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Blockchain – What Even Is It?

We are a few months beyond bitcoin’s meteoric rise to national recognition, but the blockchain, aka the technological innovation that facilitates the infamous cryptocurrency, is still looking for an ultimate use case.

When the tech world was first introduced to the Blockchain via an anonymous white paper in 2008, it was not at the forefront of the conversation. Rather, Bitcoin held that title. Literally. The anonymous source released the article: Bitcoin: A Peer-to-Peer Electronic Cash System, under the pseudonym Satoshi Nakamoto, and Bitcoin was born as simply 31,000 lines of code.

Thirty-one thousand lines that leveraged blockchain technology. Thirty-one thousand lines of flawless code created out of anger at the 2008 Financial Crisis. Thirty-one thousand lines of code that would lead to the first peer-to-peer, decentralized digital ledger.

The original ledger had no single location, rather it was the same ledger stored on 200,000 networks, each synchronizing the information in a single, public chain. This ledger links all transactions into batches, also known as blocks, and the blocks simply stack on top of one another as each transaction occurs.

Each time a transaction is made, (for example, if you buy a new TV with $1,000 worth of bitcoin), the corresponding transaction is updated on all 200,000 individual ledgers at the same time. The transaction is also cryptographically secured via Nakamoto’s intricate and ingenious coding.

In laymen’s terms, the buyer and seller in the transaction are each represented by a chain of numbers. These chains are private and can be over 10 digits long, much like a bank account number. When the sale is made, all 200,000 ledgers add the new ID number (Buyer) to the chain of owners for those bitcoins, with this record visible to the public at all times, as it is published across the entire user network. That means, the buyer and seller remain anonymous, and the code prevents any one person from using the coin more than once. The system is designed to prove the buyer is the true owner of the coins, and the seller is the new owner of them in the chain. Because of this extensive peer-to-peer environment, no one can cheat the system and middle-men are eliminated from financial transactions.

When a transaction is processed, the information is sent to all the peers simultaneously.

However, this blockchain technology goes far beyond cryptocurrencies like Bitcoin. Tech companies and start-ups are looking for new ways to leverage the decentralized network that is a blockchain.In other words, how can this decentralized database be used to both provide and access information securely, from anywhere in the world?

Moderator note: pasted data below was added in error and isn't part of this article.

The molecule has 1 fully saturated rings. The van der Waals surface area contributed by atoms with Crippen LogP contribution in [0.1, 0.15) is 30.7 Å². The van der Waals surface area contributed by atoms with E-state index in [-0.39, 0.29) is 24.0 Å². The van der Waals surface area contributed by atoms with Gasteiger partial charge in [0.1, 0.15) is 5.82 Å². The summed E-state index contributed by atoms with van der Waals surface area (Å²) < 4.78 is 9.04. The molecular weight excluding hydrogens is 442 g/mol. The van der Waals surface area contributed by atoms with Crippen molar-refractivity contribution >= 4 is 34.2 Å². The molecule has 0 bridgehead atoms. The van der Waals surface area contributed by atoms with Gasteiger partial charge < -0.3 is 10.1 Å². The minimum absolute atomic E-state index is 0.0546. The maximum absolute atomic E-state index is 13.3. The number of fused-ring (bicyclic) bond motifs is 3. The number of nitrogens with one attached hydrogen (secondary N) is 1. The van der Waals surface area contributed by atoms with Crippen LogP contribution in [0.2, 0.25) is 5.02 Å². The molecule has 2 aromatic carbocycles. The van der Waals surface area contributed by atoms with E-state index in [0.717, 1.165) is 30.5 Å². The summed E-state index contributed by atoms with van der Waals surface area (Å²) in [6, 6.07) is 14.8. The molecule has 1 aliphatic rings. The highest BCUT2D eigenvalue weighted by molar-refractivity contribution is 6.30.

We’re watching with excitement as each new opportunity arises, from small start-ups like Storj’s, a simple file-storage service, to global giants like JP Morgan’s experiment with implementing the blockchain to make the process of buying and trading stocks more efficient. Another potentially game-changing idea comes from Soverign’s open source project, which is leveraging the blockchain to gather votes with the same level of security, theoretically eliminating voter fraud. Going a step deeper is the service, One Name, which is basically a personal blockchain ID service. You would use blockchain technology instead of passwords for your email, social media channels and even your medical information.

In general, these initial examples are simply organizations seeking out potential “problems” that the blockchain can solve, but industry experts are still postulating on what else the technology can do. Like the internet, we may not truly see the full effect blockchain has for another 10 years.

One major downside to blockchain is the time it takes to confirm a transaction.  Since so many parties are involved in confirming the ledger change, naturally that equates to longer processing times. Currently, it can take Bitcoin anywhere from 7-10 minutes to confirm a transaction. So the positive of a decentralized database has a pretty large downside, which is the time it takes for consensus is much too long for many databases. Think of a VISA who is confirming around 24,000 transactions per second. The current technology definitely has a gap to solve.

I, for one, am still very excited to continue following the growth and expansion of the blockchain technology.  I will hold off on getting into cryptocurrencies not because the technology isn’t great, but because new currencies are being created every week. I also won’t hold off on continuing to watch any start-up that is using blockchain technology in a novel way.

My hypothesis is that you will continue to see growth in varieties of cryptocurrencies and that Bitcoin and Ethereum are not even close to the end. My other prediction is that you will operate something in your personal life using the blockchain without even knowing it in the next 5 years as companies move to this decentralized approach.

The blockchain leverages hundreds of thousands of users around the globe in a peer-to-peer network, eliminating a centralized source of information, but drastically increasing the time to process a transaction.

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